Insiya Syed

Insiya Syed

Karachi, Pakistan
Karachi, Pakistan
“As a woman born and raised in Pakistan, I love shooting pictures showing my view of the life led by an average Pakistani woman.”


I have been deployed a few times to shoot breaking news stories and it’s a high as a photojournalist to chase the news and reflect it to my audience professionally, objectively and accurately. My forte is features – portraying a soft image of otherwise misinterpreted Pakistan.

One Shot

. KARACHI, Pakistan. REUTERS/Insiya Syed
Memoona, 23, a survivor of an acid attack, poses for a photograph at home in Karachi.
“We wanted to shoot more than just a portrait to illustrate a story about acid attacks, and I found Memoona, who was targeted over an old family feud. Almost a decade later, she decided to enroll herself in a nursing school in Karachi. She is by far one of the most positive and fun people I have ever met or photographed.”


Shooting pictures of the streets of Karachi while driving around with my family is possibly my earliest memory of photography.

For me, photography has been a long and continuous learning experience: first as a pastime and then on the job. I learn new things on a daily basis with lots of trial and error – particularly errors.

My first assignment came soon after I joined Reuters, when I was being trained at the Islamabad office. I had to shoot pictures of daily life during the month of Ramadan in a model village named Saidpur. I literally walked into people’s homes and introduced myself as a photojournalist, then asked them to let me photograph them while they went about their daily routine. It was heartwarming when these families did not let me go back to the office to file my images until I ate food with them at their Iftar spread. During this first assignment, I learnt that the people who are our subjects can see us as more than just photographers.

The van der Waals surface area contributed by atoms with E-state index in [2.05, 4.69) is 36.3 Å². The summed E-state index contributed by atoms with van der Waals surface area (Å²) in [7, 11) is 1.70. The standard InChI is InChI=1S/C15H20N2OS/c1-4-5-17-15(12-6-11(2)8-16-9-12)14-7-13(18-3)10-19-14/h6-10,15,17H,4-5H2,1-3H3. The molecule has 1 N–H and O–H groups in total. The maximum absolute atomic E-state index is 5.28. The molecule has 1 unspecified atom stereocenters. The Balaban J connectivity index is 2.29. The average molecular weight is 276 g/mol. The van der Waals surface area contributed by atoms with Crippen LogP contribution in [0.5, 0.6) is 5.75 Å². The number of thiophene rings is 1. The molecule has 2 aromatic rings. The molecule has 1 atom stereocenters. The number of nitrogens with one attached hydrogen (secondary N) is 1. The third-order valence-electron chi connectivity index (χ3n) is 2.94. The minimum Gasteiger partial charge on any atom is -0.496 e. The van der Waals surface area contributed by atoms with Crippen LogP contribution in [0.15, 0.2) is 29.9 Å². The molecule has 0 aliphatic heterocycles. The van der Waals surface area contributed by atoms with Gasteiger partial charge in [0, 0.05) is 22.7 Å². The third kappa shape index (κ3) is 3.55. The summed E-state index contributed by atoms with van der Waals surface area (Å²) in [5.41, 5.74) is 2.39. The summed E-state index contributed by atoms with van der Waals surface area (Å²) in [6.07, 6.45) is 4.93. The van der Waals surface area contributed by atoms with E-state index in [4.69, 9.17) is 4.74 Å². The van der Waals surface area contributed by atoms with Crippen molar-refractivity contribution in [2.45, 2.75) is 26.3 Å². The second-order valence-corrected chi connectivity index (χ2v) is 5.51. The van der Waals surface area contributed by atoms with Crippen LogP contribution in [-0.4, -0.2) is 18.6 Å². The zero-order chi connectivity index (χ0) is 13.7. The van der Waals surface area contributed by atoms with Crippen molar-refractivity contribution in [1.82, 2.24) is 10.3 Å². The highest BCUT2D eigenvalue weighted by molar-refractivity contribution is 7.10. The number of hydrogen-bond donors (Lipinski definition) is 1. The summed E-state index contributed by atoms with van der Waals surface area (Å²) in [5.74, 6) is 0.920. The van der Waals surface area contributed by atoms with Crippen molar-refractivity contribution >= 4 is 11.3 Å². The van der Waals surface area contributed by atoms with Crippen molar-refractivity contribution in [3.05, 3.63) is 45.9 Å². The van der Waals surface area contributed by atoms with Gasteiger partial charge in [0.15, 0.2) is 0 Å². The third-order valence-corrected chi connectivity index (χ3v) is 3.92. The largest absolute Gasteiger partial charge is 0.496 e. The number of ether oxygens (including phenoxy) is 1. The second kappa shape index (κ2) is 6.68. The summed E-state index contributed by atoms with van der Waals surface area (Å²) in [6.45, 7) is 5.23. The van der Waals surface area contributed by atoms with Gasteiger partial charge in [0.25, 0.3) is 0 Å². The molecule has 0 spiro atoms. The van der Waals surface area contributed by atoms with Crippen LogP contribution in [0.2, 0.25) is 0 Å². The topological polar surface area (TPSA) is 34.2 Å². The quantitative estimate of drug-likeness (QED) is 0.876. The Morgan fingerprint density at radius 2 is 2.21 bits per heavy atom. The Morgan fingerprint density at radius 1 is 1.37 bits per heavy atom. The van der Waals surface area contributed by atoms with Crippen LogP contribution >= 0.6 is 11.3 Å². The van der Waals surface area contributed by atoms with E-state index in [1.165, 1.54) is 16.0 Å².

As well as being a photojournalist, I also run a wedding photography company, so it was really exciting for me when I got to shoot pictures of a mass marriage ceremony in Karachi while on a Reuters assignment. A total of 80 couples from Pakistan’s Hindu community were taking wedding vows at the same time. I found it absolutely amazing that almost every groom I spoke to in order to get details for the captions responded with their own personal particulars but were clueless about their bride’s name or age. The reason was that these marriages were arranged by matchmaker organisations or families – the couple hardly participated in the process.

I learnt my biggest lesson while covering the story of a plane crash at the Karachi airport. Families were gathering to hear the fate of their relatives and I saw a few of my fellow journalists thrusting microphones in their direction and asking them: “How do you feel about the plane crash?” I definitely learnt then what I would never ask.

As a woman born and raised in Pakistan, I love shooting pictures showing my own view of the life led by an average Pakistani woman

Behind the Scenes

. India. Mansi Midha
Reuters photographer Insiya Syed stands with her camera in Nizamuddin in Dargah, India